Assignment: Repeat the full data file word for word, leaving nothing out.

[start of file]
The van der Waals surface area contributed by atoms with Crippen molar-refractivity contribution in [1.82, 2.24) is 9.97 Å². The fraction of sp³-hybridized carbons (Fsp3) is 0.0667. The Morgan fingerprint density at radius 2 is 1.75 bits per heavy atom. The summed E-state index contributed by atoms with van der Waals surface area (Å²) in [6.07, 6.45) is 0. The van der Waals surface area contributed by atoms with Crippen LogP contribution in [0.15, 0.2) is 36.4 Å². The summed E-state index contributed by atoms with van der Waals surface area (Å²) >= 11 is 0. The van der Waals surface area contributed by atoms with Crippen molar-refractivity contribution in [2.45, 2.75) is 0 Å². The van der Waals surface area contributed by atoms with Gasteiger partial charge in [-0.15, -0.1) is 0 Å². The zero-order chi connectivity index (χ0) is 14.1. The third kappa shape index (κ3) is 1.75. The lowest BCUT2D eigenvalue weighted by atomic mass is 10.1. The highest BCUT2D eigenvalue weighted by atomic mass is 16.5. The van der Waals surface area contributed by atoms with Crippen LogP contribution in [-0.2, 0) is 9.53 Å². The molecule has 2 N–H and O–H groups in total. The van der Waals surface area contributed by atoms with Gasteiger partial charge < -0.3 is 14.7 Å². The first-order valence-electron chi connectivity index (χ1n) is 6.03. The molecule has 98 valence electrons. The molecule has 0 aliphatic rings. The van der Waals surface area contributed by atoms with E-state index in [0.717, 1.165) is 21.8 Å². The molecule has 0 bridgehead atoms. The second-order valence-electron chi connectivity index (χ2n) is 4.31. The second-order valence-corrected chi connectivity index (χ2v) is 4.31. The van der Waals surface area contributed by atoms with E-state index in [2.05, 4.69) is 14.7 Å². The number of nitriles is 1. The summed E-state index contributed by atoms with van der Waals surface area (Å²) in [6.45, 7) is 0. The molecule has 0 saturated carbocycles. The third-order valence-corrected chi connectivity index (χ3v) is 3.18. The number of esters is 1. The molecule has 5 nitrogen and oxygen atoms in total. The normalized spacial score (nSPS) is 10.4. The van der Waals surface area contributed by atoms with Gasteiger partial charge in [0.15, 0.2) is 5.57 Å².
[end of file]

The van der Waals surface area contributed by atoms with Crippen molar-refractivity contribution in [1.82, 2.24) is 9.97 Å². The fraction of sp³-hybridized carbons (Fsp3) is 0.0667. The Morgan fingerprint density at radius 2 is 1.75 bits per heavy atom. The summed E-state index contributed by atoms with van der Waals surface area (Å²) in [6.07, 6.45) is 0. The van der Waals surface area contributed by atoms with Crippen LogP contribution in [0.15, 0.2) is 36.4 Å². The summed E-state index contributed by atoms with van der Waals surface area (Å²) >= 11 is 0. The van der Waals surface area contributed by atoms with Crippen molar-refractivity contribution in [2.45, 2.75) is 0 Å². The van der Waals surface area contributed by atoms with Gasteiger partial charge in [-0.15, -0.1) is 0 Å². The zero-order chi connectivity index (χ0) is 14.1. The third kappa shape index (κ3) is 1.75. The lowest BCUT2D eigenvalue weighted by atomic mass is 10.1. The highest BCUT2D eigenvalue weighted by atomic mass is 16.5. The van der Waals surface area contributed by atoms with Crippen LogP contribution in [-0.2, 0) is 9.53 Å². The molecule has 2 N–H and O–H groups in total. The van der Waals surface area contributed by atoms with Gasteiger partial charge < -0.3 is 14.7 Å². The first-order valence-electron chi connectivity index (χ1n) is 6.03. The molecule has 98 valence electrons. The molecule has 0 aliphatic rings. The van der Waals surface area contributed by atoms with E-state index in [0.717, 1.165) is 21.8 Å². The molecule has 0 bridgehead atoms. The second-order valence-electron chi connectivity index (χ2n) is 4.31. The second-order valence-corrected chi connectivity index (χ2v) is 4.31. The van der Waals surface area contributed by atoms with E-state index in [2.05, 4.69) is 14.7 Å². The number of nitriles is 1. The summed E-state index contributed by atoms with van der Waals surface area (Å²) in [6.45, 7) is 0. The molecule has 0 saturated carbocycles. The third-order valence-corrected chi connectivity index (χ3v) is 3.18. The number of esters is 1. The molecule has 5 nitrogen and oxygen atoms in total. The normalized spacial score (nSPS) is 10.4. The van der Waals surface area contributed by atoms with Gasteiger partial charge in [0.15, 0.2) is 5.57 Å².